Also using playgroup defeats the 'getting things done' side of it as the parent will obviously have to be at playgroup with the child. Using daycare kills two birds with one stone.
    It certainly does, which is why I said I was responding to the social part of your post only.

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    Quote Originally Posted by Greenhorn View Post
    Thankfully living regional means you get pick of the crop.
    I live regionally, and yet here I am with absolutely NO prospects. This town is large enough for four significant primary schools, and one small school. It has two secondary schools, two TAFE's etc.

    And only two LDC's. Which, naturally, are both full.

    The shire has abandoned their FDC scheme.

    The private FDC run by Bambini won't take children until 8:30 in the morning (as is the perogative of the carer, she has a young baby, I understand.) I however, need to be at work a half hours drive away by 8am.

    There is a FDC scheme that is based in a nearby larger regional centre (actually where I moved from) that runs all over this area of the state. But they don't have carers in *this* town.

    If I want to employ someone privately, such as a mummy-nanny, they are all asking around $18 per child per hour. So that's $162 per child per day. (I have twins- so double that.) That's around $1290 per child per fortnight. Even if I only had one child, that's more than I make as an A2 level teacher, with four years of uni and 2 degrees.

    The dire lack of childcare places is only getting worse, and I think if you live in an area where places are so easy to come by that you get to pick and choose, you are the exception to the rule, not the norm.

    As I said previously, I don't begrudge anyone holding a space for whatever the reason. I do begrduge the situation I am in- but it's not anyone's fault but.. I guess the government? And whether that be state or federal, I don't know (but I'm guessing state, and considering we're in a liberal phase with budgets being cut left, right and centre, nothing will be done about this situation in time to help me.. maybe my grandkids will be better off though..)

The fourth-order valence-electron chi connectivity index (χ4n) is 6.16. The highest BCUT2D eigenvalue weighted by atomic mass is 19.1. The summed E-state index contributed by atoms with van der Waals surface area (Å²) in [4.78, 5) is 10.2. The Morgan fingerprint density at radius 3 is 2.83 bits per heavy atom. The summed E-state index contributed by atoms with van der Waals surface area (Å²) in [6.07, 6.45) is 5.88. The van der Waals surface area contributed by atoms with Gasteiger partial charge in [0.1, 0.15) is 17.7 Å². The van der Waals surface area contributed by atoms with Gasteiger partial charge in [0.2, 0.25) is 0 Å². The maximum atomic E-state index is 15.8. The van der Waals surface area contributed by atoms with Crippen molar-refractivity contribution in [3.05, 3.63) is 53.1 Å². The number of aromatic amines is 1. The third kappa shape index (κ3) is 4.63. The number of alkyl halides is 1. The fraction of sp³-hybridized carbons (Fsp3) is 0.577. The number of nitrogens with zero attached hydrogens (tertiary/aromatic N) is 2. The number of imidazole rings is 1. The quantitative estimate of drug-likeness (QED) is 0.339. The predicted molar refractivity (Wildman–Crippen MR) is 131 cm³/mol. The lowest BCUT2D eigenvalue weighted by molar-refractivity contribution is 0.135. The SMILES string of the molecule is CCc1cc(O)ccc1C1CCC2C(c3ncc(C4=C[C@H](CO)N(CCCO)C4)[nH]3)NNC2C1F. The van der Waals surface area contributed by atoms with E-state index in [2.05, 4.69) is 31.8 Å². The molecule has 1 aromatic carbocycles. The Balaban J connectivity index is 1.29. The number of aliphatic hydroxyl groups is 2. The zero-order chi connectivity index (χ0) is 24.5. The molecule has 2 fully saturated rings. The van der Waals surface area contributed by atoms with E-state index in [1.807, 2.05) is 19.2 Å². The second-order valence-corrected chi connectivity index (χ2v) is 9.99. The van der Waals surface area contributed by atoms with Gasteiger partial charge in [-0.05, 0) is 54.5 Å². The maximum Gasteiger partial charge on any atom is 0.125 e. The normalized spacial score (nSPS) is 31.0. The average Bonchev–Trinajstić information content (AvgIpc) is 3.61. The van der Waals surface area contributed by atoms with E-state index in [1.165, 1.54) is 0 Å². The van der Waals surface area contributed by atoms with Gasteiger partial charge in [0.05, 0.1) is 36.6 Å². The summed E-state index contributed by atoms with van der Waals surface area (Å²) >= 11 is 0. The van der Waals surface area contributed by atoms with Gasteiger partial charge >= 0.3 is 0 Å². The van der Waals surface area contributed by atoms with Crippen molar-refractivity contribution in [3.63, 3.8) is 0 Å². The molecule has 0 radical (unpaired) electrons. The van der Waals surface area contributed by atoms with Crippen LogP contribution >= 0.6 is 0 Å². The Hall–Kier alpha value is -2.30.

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    The problem with saying that working parents who need a spot so that they can work to pay bills is... What about people (like me I admit) who want to work as they love their job and would be bored being a SAHM and can't afford to move to a bigger house and have overseas holidays unless I return to work? There is no way a daycare centre would know why a parent is actually working and nor should they!The problem is stupid lack of places!! And that is a government issue.

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    yes i live in north brisbane too, and i had 3 daycare centres pretty much say i can start her within a week and one say that i only had to wait 2 months.

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    I dream of having DD looked after so that I can get things done, but this happens only on the weekends when DH or my sisters entertain her for me. I get time to myself four times a week, driving to and from work two days a week.

    I don't begrudge SAHM's (or dads) using daycare, it's first in best dressed as far as I see it. We didn't have a waiting list and walked straight in, so I guess I haven't been in that situation to know. I'd be pretty ****ed of if the daycare started doing a "this child is more worthy of the spot because they have bigger bills to pay/a bigger house to clean" or another type of selection criteria for places.

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    Quote Originally Posted by VicPark View Post
    There are enough daycare centers to go around? Where do you live? Where I live you're looking at wait lists of 18 months to get a spot. Sure there are good reasons for non working parents to use daycare... But I'd be darned frustrated if as a working mum I couldn't get a spot while a SAHM had 2+ days per weeks purely to 'get things done.'
    I live in the Southern Suburbs of Perth and worked in daycare. We needed to drop our rates to compete with the surrounding centres as there were soo many. Roughly 6 within a 5min drive at my last place of employment.